Thursday, April 29, 2010

Merrie Monarch Hula Festival

The Merrie Monarch Hula Festival, Hawaii's most prestigious hula competition involving hundreds of dancers, started the day I flew home. Although I missed the main event, attending the opening ceremony for the related Merrie Monarch craft show was a highlight of my time in Hawaii.

The ceremony opened with a chant. For those who can't view video, here's a photograph of some of the chanters:


Here are two videos showing the chanting. The first is more song-like, the second is more like fierce yelling. I wish I understood the meaning of the chants:




After the opening chants, the party began! One of the best parts of the party was seeing the "Gracious Ladies" hula group perform. For those of you who can't see video, here's a photo of them:

I love the fact that the Hawaiian definition of beauty is much broader than it is in the mainland United States. I love the fact that women who are not young and not thin feel confident enough to dance in front of an audience. They were, indeed, gracious ladies.

Here are a few videos of my favorite parts of their performance.
This is a dance about a grandmother babysitting her naughty grandchild:


I liked seeing how they used the coconut shells in this song:


Each of the ladies performed a solo in the "Hawaii in Me" song:


And also soloed in the Sophisticated Hula song:


But the musicians and dancers weren't the only entertainment. Someone brought their pet chickens to the event, and watching the children enjoy them was great entertainment!

This little boy was thrilled with the chicken on his shoulder:


Although at times the chicken did get a little out of control as the boy tried to also manage the bag of easter eggs he held:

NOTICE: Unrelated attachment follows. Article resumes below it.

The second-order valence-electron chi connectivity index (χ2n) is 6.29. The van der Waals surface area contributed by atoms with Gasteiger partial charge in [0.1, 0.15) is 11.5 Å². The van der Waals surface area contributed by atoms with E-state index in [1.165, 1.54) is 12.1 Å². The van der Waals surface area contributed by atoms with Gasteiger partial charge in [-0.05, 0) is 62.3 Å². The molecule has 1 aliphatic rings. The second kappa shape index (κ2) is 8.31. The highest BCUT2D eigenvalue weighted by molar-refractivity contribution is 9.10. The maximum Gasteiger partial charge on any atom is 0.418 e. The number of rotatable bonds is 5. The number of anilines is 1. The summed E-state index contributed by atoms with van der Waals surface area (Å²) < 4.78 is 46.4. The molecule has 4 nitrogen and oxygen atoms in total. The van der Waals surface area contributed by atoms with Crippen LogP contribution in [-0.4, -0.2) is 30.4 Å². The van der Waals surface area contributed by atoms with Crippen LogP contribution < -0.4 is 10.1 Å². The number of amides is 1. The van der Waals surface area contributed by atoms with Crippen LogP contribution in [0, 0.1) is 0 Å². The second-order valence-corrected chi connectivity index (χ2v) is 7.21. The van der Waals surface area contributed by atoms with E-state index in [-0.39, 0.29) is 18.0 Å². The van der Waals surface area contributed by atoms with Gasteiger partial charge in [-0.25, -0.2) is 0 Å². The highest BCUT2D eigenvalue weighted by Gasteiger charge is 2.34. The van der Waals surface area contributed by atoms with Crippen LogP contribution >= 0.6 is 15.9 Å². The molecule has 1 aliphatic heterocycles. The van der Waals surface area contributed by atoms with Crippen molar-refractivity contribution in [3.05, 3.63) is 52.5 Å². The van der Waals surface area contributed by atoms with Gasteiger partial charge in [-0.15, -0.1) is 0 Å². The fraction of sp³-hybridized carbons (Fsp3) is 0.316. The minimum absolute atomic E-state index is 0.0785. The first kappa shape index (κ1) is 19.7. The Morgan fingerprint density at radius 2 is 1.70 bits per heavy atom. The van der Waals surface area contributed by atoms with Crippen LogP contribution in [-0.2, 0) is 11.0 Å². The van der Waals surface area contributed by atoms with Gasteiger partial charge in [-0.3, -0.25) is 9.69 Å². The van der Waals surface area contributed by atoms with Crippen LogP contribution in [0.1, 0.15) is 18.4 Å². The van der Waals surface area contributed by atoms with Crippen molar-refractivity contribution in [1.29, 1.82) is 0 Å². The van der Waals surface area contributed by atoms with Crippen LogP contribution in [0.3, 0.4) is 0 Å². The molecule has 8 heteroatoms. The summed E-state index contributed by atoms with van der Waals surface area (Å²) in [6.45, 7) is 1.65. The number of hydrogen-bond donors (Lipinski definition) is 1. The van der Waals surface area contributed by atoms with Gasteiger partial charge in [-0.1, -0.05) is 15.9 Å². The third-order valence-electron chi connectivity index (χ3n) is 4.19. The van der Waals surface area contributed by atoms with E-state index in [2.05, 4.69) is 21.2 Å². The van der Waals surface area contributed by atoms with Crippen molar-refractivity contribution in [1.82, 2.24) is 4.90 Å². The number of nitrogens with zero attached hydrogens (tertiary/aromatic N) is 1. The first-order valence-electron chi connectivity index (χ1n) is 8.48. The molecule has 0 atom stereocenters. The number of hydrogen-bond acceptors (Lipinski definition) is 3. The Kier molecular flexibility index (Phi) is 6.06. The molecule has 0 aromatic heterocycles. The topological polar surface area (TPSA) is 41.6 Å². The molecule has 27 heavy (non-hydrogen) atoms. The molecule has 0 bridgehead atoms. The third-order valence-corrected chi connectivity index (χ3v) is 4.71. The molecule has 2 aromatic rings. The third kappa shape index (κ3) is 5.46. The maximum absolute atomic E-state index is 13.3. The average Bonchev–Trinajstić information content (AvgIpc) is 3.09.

I was interested to watch the little girl in the bottom left of this image, who was just dying to hold a chicken, but didn't get many chances because she was one of the smaller kids:


Once she finally got her chance to hold a chicken, she was as pleased and content as can be.


As you entered the art show, this kind young man offered you a drink of kava:


Once inside, you saw all sorts of beautiful and interesting things, like these wooden surfboards:


And this beautiful carving of a heron:


And this gorgeous Hawaiian quilt:


And this volcano-inspired art:


But even better than the exhibits were the people. This man is a carver, and was displaying a shark tooth weapon in his hat.


The weapons portion of the exhibit was off-limits to photography, at the request of the family that owned the items. The security guard who was there to enforce their wishes kindly allowed me to take a photo of him with his very cool tattoos.

Tattoos are a big part of Hawaiian culture. In ancient times, Hawaiian warriors wore body tattoos whose patterns signified their family ties, their loyalty to a particular chief, and their family's guardian spirit. Here's an image of a tattoo on the neck of one of the chanters.


Finally, I liked seeing this man with his typical hula lei:


Writing this post makes me realize that I really need to go back when I can attend the full, glorious Merrie Monarch event. It starts Easter Sunday each year. Let me know if you'd like to join me at this great celebration of Hawaiian culture sometime in the future!

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